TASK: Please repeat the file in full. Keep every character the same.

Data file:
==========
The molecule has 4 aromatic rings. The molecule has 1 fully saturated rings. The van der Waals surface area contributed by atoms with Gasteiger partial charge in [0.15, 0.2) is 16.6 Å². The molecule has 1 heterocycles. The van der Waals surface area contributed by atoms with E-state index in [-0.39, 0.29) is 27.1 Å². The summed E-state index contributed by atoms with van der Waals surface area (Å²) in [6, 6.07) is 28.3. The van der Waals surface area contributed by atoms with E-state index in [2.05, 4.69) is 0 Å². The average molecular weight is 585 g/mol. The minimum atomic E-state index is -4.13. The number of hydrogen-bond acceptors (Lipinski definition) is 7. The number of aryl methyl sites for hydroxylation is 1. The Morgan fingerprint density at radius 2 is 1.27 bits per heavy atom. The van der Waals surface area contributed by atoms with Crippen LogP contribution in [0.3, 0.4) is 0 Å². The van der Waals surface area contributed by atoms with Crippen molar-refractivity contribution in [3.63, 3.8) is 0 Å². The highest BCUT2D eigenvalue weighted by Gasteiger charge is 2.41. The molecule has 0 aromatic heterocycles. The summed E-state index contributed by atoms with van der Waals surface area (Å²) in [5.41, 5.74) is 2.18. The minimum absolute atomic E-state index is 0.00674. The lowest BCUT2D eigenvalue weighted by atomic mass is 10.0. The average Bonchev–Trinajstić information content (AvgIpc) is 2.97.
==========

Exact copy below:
The molecule has 4 aromatic rings. The molecule has 1 fully saturated rings. The van der Waals surface area contributed by atoms with Gasteiger partial charge in [0.15, 0.2) is 16.6 Å². The molecule has 1 heterocycles. The van der Waals surface area contributed by atoms with E-state index in [-0.39, 0.29) is 27.1 Å². The summed E-state index contributed by atoms with van der Waals surface area (Å²) in [6, 6.07) is 28.3. The van der Waals surface area contributed by atoms with E-state index in [2.05, 4.69) is 0 Å². The average molecular weight is 585 g/mol. The minimum atomic E-state index is -4.13. The number of hydrogen-bond acceptors (Lipinski definition) is 7. The number of aryl methyl sites for hydroxylation is 1. The Morgan fingerprint density at radius 2 is 1.27 bits per heavy atom. The van der Waals surface area contributed by atoms with Crippen LogP contribution in [0.3, 0.4) is 0 Å². The van der Waals surface area contributed by atoms with Crippen molar-refractivity contribution in [3.63, 3.8) is 0 Å². The highest BCUT2D eigenvalue weighted by Gasteiger charge is 2.41. The molecule has 0 aromatic heterocycles. The summed E-state index contributed by atoms with van der Waals surface area (Å²) in [5.41, 5.74) is 2.18. The minimum absolute atomic E-state index is 0.00674. The lowest BCUT2D eigenvalue weighted by atomic mass is 10.0. The average Bonchev–Trinajstić information content (AvgIpc) is 2.97.